Spatial determination and prognostic impact of the fibroblast transcriptome in pancreatic ductal adenocarcinoma

  1. Wayne Croft
  2. Hayden Pearce
  3. Sandra Margielewska-Davies
  4. Lindsay Lim
  5. Samantha M Nicol
  6. Fouzia Zayou
  7. Daniel Blakeway
  8. Francesca Marcon
  9. Sarah Powell-Brett
  10. Brinder Mahon
  11. Reena Merard
  12. Jianmin Zuo
  13. Gary Middleton
  14. Keith Roberts
  15. Rachel M Brown
  16. Paul Moss  Is a corresponding author
  1. University of Birmingham, United Kingdom
  2. The Francis Crick Institute, United Kingdom
  3. University Hospitals Birmingham NHS Foundation Trust, United Kingdom

Abstract

Pancreatic ductal adenocarcinoma has a poor clinical outcome and responses to immunotherapy are suboptimal. Stromal fibroblasts are a dominant but heterogenous population within the tumor microenvironment and therapeutic targeting of stromal subsets may have therapeutic utility. Here we combine spatial transcriptomics and scRNA-Seq datasets to define the transcriptome of tumor-proximal and tumor-distal cancer-associated fibroblasts (CAFs) and link this to clinical outcome. Tumor-proximal fibroblasts comprise large populations of myofibroblasts, strongly expressed podoplanin, and were enriched for Wnt ligand signaling. In contrast, inflammatory CAFs were dominant within tumor-distal subsets and expressed complement components and the Wnt-inhibitor SFRP2. Poor clinical outcome was correlated with elevated HIF-1a and podoplanin expression whilst expression of inflammatory and complement genes was predictive of extended survival. These findings demonstrate the extreme transcriptional heterogeneity of CAFs and its determination by apposition to tumor. Selective targeting of tumor-proximal subsets, potentially combined with HIF-1a inhibition and immune stimulation, may offer a multi-modal therapeutic approach for this disease.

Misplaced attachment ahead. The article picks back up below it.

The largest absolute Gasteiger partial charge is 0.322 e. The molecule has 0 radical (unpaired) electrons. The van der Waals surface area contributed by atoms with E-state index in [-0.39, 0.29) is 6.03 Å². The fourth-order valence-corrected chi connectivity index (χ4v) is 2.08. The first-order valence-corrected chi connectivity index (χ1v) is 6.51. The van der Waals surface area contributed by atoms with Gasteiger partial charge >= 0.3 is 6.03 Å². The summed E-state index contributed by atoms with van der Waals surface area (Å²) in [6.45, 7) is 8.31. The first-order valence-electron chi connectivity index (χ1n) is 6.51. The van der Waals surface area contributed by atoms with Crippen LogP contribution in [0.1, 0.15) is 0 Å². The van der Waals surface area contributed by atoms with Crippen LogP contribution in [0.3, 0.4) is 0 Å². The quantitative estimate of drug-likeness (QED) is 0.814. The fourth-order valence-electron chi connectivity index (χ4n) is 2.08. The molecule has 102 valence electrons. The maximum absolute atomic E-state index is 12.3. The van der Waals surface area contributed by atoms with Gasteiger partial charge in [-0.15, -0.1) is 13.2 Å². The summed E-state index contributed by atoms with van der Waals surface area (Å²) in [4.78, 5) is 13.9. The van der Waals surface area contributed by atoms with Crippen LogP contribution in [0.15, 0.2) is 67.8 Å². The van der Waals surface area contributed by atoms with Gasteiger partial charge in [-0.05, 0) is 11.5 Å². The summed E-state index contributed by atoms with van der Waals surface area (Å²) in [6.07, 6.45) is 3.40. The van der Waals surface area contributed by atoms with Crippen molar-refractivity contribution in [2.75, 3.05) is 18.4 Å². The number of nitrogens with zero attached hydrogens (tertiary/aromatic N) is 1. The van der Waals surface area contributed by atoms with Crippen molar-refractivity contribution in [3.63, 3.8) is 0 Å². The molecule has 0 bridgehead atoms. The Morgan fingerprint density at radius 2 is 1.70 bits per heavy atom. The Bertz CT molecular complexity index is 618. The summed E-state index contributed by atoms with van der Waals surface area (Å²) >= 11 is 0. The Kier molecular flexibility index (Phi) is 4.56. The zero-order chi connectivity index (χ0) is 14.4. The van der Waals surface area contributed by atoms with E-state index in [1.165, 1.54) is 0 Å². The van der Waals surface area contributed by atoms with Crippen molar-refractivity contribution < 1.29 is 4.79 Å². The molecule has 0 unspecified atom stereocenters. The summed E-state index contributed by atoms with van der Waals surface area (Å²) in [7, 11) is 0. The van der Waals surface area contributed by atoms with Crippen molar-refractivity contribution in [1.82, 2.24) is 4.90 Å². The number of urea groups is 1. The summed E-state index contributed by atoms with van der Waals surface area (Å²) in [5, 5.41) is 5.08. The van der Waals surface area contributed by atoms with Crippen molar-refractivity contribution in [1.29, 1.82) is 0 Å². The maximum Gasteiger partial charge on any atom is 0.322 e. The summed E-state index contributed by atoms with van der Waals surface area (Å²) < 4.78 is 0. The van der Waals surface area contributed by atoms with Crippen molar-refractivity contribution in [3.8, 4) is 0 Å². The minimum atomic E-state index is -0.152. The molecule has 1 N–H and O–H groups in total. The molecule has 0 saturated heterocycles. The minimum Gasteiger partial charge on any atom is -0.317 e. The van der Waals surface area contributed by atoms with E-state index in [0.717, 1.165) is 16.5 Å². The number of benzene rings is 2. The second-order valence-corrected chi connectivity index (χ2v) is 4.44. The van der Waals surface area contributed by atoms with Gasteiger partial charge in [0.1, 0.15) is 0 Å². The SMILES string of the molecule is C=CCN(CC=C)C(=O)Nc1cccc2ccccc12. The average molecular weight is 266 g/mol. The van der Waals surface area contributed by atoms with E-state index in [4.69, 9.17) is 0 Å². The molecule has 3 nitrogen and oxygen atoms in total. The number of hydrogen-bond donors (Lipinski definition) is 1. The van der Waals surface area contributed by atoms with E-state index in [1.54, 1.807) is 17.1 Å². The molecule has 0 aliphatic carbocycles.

Data availability

Source Data 1 contains the raw Nanostring nCounter data.

The following previously published data sets were used

Article and author information

Author details

  1. Wayne Croft

    Institute of Immunology and Immunotherapy, University of Birmingham, Birmingham, United Kingdom
    Competing interests
    The authors declare that no competing interests exist.
    ORCID icon "This ORCID iD identifies the author of this article:" 0000-0001-6780-5944
  2. Hayden Pearce

    Institute of Immunology and Immunotherapy, University of Birmingham, Birmingham, United Kingdom
    Competing interests
    The authors declare that no competing interests exist.
  3. Sandra Margielewska-Davies

    Institute of Immunology and Immunotherapy, University of Birmingham, Birmingham, United Kingdom
    Competing interests
    The authors declare that no competing interests exist.
    ORCID icon "This ORCID iD identifies the author of this article:" 0000-0002-5115-470X
  4. Lindsay Lim

    Cancer Research Horizons, The Francis Crick Institute, London, United Kingdom
    Competing interests
    The authors declare that no competing interests exist.
    ORCID icon "This ORCID iD identifies the author of this article:" 0000-0003-1394-3297
  5. Samantha M Nicol

    Institute of Immunology and Immunotherapy, University of Birmingham, Birmingham, United Kingdom
    Competing interests
    The authors declare that no competing interests exist.
  6. Fouzia Zayou

    Institute of Immunology and Immunotherapy, University of Birmingham, Birmingham, United Kingdom
    Competing interests
    The authors declare that no competing interests exist.
  7. Daniel Blakeway

    Institute of Immunology and Immunotherapy, University of Birmingham, Birmingham, United Kingdom
    Competing interests
    The authors declare that no competing interests exist.
    ORCID icon "This ORCID iD identifies the author of this article:" 0000-0001-9501-7451
  8. Francesca Marcon